By Junkung Jobarteh
We were told that we had arrived at a cross road: of success or failure.
That all the preparations we did were to stay above the ‘Cut off mark’.
If one crosses the National ‘cut off mark’ he or she was considered passed while those whose marks fell below either resit or engages in frantic searches for a place in a non-rated school.
That was the situation.
In most cases, schools will assign Primary Six to the most feared teacher in the school.
The reasoning behind is still unfathomable! Our teacher was not only feared by us but even the Headmaster and management do fear him.
He could say or do anything, even for actions we always expected that the headmaster would reverse, but he never did. We were left at his mercy, whims and caprices.
For our teacher, 90% of the class must have marks above the ‘cut off mark’. He told us to tighten our belts of iron to give him what he wanted, or else we would regret coming to Primary Six. These threats were indeed put to action.
Fourteen students who did not have the ‘cut off mark’ the previous year, and years as some of them repeated two or three times, remained to resit.
They are called repeaters. Eight of us came from Primary Five to join the repeaters.
We had hoped for a strong support and solidarised system but were early on informed that the mantra was “fankung fankung!” Even those who had met their elder brothers and sisters among the repeaters came to realize that the situation was ‘each for himself and God for all’.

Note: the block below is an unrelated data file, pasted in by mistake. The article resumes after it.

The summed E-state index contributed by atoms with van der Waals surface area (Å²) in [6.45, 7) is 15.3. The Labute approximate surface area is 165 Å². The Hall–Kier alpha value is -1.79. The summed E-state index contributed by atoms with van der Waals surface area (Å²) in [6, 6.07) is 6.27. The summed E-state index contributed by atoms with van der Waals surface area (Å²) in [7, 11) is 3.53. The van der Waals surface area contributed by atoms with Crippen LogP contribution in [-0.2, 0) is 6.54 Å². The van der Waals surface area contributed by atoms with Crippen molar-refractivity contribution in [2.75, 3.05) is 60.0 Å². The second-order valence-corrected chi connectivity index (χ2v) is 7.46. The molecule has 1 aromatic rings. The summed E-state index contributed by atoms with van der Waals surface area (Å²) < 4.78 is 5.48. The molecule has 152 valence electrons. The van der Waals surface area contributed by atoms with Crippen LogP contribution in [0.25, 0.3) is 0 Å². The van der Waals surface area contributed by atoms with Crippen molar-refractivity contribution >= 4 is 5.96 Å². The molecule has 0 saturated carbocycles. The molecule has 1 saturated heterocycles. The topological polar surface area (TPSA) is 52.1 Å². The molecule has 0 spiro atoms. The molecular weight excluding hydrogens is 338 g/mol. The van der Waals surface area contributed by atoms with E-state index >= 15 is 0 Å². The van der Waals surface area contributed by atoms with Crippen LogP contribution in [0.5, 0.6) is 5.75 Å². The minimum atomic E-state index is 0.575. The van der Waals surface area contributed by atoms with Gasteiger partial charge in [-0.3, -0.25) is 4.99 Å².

Among the many difficult duties and activities we did was the daily Mental Drill. It was the most dreaded. We would start at 9am and end at 11am before break time.
Those two hours, bilahi, those hours, were hell. The Drill was the reason of our dwindled numbers, from 22 to 14 by the time we sat to the exams.
In one day, our teacher sent back to Primary Five six students because they failed to appropriately spell some words.
One day, we were spelling certain words and he asked me to pronounce ‘average’.
Out of fear, I pronounced it like AVI -RA-GI.
He got incensed and told me “leave my class and go back to Primary Five”.
“What?” I asked with every bit of courage in me.
He advanced towards me with his rubber cane codenamed ‘short man’, I retreated and ran out of the class.
I continued running into the village and headed to the rice field to my mother.
I was crying uncontrollably, and the women I met on the bushy road could not stop me in my tracks.
When I reached Mum who had already come off the waters and was standing on the bank, hugged me and wiped my tears and nose with the tip of her wet shirt.
I was gasping for air as I did not stop running from the classroom to the rice field.
When I regained enough air and strength, I told her that I was asked by the Teacher to return to Primary Five.
“What! But you took second position in Primary Five?” Mum’s face reddened. She held my hand and led me to the school.
When we arrived, the school was on break but our teacher was still on his desk in the classroom.
“Nankuto, why do you have to come from the fields? I was only threatening him and he ran out,” he told her and added, “I will not send away my best student.”
Mum was still angry as it was visible on her face but did not say a word. She released my hand and turned to go.